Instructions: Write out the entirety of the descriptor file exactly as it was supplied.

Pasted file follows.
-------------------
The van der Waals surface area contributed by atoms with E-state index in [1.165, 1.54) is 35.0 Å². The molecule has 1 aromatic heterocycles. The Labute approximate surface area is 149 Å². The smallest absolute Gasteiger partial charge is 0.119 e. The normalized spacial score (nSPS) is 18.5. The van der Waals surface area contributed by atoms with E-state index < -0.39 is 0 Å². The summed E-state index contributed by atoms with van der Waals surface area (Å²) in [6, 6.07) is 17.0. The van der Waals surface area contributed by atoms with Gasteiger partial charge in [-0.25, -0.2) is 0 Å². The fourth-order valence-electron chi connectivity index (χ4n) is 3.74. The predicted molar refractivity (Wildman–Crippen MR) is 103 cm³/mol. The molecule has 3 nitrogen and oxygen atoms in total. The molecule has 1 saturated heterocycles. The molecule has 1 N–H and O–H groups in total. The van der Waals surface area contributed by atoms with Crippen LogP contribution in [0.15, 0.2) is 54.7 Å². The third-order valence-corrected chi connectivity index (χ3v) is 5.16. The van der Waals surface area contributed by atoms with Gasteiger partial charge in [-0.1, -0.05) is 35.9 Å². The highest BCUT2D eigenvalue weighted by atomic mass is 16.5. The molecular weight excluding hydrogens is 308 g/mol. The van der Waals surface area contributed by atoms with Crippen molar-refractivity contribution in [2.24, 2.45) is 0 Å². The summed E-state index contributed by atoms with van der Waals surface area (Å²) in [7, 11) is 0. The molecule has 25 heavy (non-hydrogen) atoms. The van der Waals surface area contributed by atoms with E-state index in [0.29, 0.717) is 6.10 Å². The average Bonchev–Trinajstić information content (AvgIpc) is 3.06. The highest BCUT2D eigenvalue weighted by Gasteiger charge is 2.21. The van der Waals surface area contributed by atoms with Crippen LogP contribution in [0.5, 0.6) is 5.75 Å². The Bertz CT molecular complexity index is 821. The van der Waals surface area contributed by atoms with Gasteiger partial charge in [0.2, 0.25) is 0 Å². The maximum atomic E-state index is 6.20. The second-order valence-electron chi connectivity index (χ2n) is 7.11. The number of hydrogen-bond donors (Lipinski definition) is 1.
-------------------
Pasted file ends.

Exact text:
The van der Waals surface area contributed by atoms with E-state index in [1.165, 1.54) is 35.0 Å². The molecule has 1 aromatic heterocycles. The Labute approximate surface area is 149 Å². The smallest absolute Gasteiger partial charge is 0.119 e. The normalized spacial score (nSPS) is 18.5. The van der Waals surface area contributed by atoms with E-state index < -0.39 is 0 Å². The summed E-state index contributed by atoms with van der Waals surface area (Å²) in [6, 6.07) is 17.0. The van der Waals surface area contributed by atoms with Gasteiger partial charge in [-0.25, -0.2) is 0 Å². The fourth-order valence-electron chi connectivity index (χ4n) is 3.74. The predicted molar refractivity (Wildman–Crippen MR) is 103 cm³/mol. The molecule has 3 nitrogen and oxygen atoms in total. The molecule has 1 saturated heterocycles. The molecule has 1 N–H and O–H groups in total. The van der Waals surface area contributed by atoms with Crippen LogP contribution in [0.15, 0.2) is 54.7 Å². The third-order valence-corrected chi connectivity index (χ3v) is 5.16. The van der Waals surface area contributed by atoms with Gasteiger partial charge in [-0.1, -0.05) is 35.9 Å². The highest BCUT2D eigenvalue weighted by atomic mass is 16.5. The molecular weight excluding hydrogens is 308 g/mol. The van der Waals surface area contributed by atoms with Crippen molar-refractivity contribution in [2.24, 2.45) is 0 Å². The summed E-state index contributed by atoms with van der Waals surface area (Å²) in [7, 11) is 0. The molecule has 25 heavy (non-hydrogen) atoms. The van der Waals surface area contributed by atoms with E-state index in [0.29, 0.717) is 6.10 Å². The average Bonchev–Trinajstić information content (AvgIpc) is 3.06. The highest BCUT2D eigenvalue weighted by Gasteiger charge is 2.21. The van der Waals surface area contributed by atoms with Crippen LogP contribution in [0.5, 0.6) is 5.75 Å². The Bertz CT molecular complexity index is 821. The van der Waals surface area contributed by atoms with Gasteiger partial charge in [0.2, 0.25) is 0 Å². The maximum atomic E-state index is 6.20. The second-order valence-electron chi connectivity index (χ2n) is 7.11. The number of hydrogen-bond donors (Lipinski definition) is 1.